Lichens are a widely distributed organism that lives in symbiosis with algae. The symbiotic relationship is between fungus and algae acting as one organism. Lichinomycetes are a class of ascomycete fungi, which majority of lichens belong to. Trebouxia and Trentepohlia are the two most common photobionts.


The three most common growth forms of lichens are foliose, fruticose, and crustose.

Foliose: These are flattened and leaf like, having distinct upper and lower margins. Typically the upper margin contains the photosynthetic  layer and reproductive structures. The lower surface may have rhizines or other structures that attach to the substrate.  Most are stratified into 4 layers. The medulla, upper cortex, lower cortex, and the algal layer.

Fruticose: Shrubby and attached to substrate at a single point. Branches may be rounded or flattened. Resemble tiny trees or bushes. They are long thin, and have a round cross section. This one is stratified into the algal layer, medulla, and cortex. These do not contain a definite top or bottom.

Crustose: A Thin crust that grows on or in the substrate. It can not be detached. Can be areolate. Divided into an upper cortex, that protects the algal layer, which is in the medulla (beneath).



Lichens are so widely diverse and grow in all terrestrial and some aquatic, and marine habitats. As the environment becomes more extreme the role that lichens play in the ecosystem becomes more important. Lichens function like a photosynthetic plant and will often compete with plants of similar size. However they are biologically a symbiosis of a fungus and an alga or a nitrogen fixing cyanobacterium. They are stress tolerators for natural environment factors. Lichens lack a protective structure, therefore they can readily absorb environmental chemicals.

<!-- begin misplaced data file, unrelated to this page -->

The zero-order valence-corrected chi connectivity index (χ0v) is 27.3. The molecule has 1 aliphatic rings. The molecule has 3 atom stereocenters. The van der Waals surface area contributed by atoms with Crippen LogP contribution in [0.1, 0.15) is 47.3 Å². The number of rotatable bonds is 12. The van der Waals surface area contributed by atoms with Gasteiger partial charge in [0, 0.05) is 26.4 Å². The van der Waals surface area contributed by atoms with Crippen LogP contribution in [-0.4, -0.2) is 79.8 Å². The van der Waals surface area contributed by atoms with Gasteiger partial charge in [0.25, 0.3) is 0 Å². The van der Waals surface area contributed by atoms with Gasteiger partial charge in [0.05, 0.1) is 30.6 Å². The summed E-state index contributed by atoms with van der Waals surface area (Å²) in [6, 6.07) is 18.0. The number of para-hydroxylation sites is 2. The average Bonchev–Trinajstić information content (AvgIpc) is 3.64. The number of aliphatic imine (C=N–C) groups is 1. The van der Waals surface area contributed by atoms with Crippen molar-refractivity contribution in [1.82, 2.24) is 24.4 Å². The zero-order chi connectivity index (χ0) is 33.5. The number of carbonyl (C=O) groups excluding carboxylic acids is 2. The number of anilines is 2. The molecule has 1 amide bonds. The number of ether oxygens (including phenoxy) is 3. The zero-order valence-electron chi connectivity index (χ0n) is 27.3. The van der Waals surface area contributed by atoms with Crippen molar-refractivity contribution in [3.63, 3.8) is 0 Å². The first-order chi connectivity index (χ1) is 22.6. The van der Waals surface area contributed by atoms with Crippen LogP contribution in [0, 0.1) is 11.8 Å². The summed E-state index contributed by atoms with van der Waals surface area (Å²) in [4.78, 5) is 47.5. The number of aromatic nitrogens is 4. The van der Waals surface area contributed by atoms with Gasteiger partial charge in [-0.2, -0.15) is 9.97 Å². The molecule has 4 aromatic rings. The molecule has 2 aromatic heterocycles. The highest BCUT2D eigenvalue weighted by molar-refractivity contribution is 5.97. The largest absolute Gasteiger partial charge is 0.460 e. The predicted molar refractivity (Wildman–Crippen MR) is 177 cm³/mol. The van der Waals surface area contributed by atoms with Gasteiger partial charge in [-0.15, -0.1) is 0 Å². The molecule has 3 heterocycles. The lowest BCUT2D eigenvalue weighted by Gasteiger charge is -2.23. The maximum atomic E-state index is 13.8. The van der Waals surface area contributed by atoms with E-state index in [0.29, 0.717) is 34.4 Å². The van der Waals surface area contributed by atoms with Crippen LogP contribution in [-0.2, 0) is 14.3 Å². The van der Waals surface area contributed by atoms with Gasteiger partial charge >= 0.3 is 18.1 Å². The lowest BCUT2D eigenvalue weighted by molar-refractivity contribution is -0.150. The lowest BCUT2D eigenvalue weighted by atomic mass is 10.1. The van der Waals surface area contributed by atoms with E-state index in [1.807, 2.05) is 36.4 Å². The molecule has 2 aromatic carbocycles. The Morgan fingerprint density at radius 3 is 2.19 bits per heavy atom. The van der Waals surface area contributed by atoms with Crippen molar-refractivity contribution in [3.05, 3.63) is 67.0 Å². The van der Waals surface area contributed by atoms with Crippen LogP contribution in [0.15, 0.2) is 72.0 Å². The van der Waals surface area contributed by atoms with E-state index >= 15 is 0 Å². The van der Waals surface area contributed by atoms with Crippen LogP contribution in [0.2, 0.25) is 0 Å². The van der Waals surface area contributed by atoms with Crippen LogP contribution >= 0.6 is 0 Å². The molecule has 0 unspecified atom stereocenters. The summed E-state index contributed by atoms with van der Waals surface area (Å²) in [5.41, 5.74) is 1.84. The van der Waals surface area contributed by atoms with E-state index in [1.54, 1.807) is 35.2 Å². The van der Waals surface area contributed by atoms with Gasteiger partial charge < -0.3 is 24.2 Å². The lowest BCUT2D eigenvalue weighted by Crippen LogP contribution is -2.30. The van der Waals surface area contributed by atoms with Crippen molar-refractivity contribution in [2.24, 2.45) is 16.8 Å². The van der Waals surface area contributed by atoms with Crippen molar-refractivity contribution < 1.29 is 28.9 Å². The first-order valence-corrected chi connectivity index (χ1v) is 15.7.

Human uses: Many lichens are used for making wool and fabric dyes, The lichen is cut into pieces and added to water. Ammonia is often added to the water.  Other uses are deodorant, toothpaste, salves, and perfumes.




Lemon Lichen (Candelaria concolor)

A brightly colored lichen that grows on bark. It is a foliose, but can appear as a crustose because of its small lobes. the upper surface is typically yellowish and the bottom white.



Plitts Rock shield Lichen (Xanthoparmelia plitti)

Has bumpy pores, is gray in color and is commonly found on rocks. Plitti is a medium sized lichen but can form large patches.


Hooded sunburst (Xanthomendoza or Oxneria fallax)

A very small lichen that is yellow to orange in color. It is a foliose lichen that grows on bark and sometimes on rock. It does not grow in very dry areas and the thallus grows in rosettes to 3 cm in size.



Common Greenshield (Flavoparmelia caperata)

This lichen is medium sized and a foliose. Its coloring is a distinctive pale yellow green on the upper cortex when it is dry.




Common tree-skirt moss (Anomodon attenuatus)

The Common Tree-skirt moss is a perennial evergreen moss. the stems are light green. Individual stems can grow up to 3cm long. The leaves can grow anywhere from 1-2mm ling. The leaves are toothless in margin except near the tips.


Porella Liverwort ( Porella platyphylloidea)

The Porella liverwort is a sister o the Eurasian P. Platyphylla. Its leaves are shiny and a dark green. It has ovate lobes. The leaves are in opposite arrangement. This liverwort likes to grow in regions with a lot of moisture and not a lot of sunlight.